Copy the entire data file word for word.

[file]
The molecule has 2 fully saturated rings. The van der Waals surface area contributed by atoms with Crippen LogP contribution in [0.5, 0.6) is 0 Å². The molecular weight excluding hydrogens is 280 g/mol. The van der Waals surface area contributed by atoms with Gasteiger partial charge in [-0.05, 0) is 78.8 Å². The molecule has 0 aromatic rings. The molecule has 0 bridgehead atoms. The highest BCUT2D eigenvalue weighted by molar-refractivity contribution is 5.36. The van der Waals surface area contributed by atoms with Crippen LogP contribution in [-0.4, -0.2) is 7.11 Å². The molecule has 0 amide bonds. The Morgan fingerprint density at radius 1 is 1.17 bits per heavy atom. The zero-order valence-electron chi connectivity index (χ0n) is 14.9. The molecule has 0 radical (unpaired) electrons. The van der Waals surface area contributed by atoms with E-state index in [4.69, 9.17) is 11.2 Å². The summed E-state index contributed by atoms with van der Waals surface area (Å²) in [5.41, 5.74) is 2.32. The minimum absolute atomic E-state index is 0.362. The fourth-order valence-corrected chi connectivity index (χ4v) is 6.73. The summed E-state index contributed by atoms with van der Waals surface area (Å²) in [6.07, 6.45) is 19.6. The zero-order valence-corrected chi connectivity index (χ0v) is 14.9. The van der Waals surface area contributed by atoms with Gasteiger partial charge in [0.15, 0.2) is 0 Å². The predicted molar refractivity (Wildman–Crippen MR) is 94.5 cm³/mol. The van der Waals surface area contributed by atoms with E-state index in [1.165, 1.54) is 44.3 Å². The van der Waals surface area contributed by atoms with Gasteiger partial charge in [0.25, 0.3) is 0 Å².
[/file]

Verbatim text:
The molecule has 2 fully saturated rings. The van der Waals surface area contributed by atoms with Crippen LogP contribution in [0.5, 0.6) is 0 Å². The molecular weight excluding hydrogens is 280 g/mol. The van der Waals surface area contributed by atoms with Gasteiger partial charge in [-0.05, 0) is 78.8 Å². The molecule has 0 aromatic rings. The molecule has 0 bridgehead atoms. The highest BCUT2D eigenvalue weighted by molar-refractivity contribution is 5.36. The van der Waals surface area contributed by atoms with Crippen LogP contribution in [-0.4, -0.2) is 7.11 Å². The molecule has 0 amide bonds. The Morgan fingerprint density at radius 1 is 1.17 bits per heavy atom. The zero-order valence-electron chi connectivity index (χ0n) is 14.9. The molecule has 0 radical (unpaired) electrons. The van der Waals surface area contributed by atoms with E-state index in [4.69, 9.17) is 11.2 Å². The summed E-state index contributed by atoms with van der Waals surface area (Å²) in [5.41, 5.74) is 2.32. The minimum absolute atomic E-state index is 0.362. The fourth-order valence-corrected chi connectivity index (χ4v) is 6.73. The summed E-state index contributed by atoms with van der Waals surface area (Å²) in [6.07, 6.45) is 19.6. The zero-order valence-corrected chi connectivity index (χ0v) is 14.9. The van der Waals surface area contributed by atoms with Gasteiger partial charge in [0.15, 0.2) is 0 Å². The predicted molar refractivity (Wildman–Crippen MR) is 94.5 cm³/mol. The van der Waals surface area contributed by atoms with E-state index in [1.165, 1.54) is 44.3 Å². The van der Waals surface area contributed by atoms with Gasteiger partial charge in [0.25, 0.3) is 0 Å².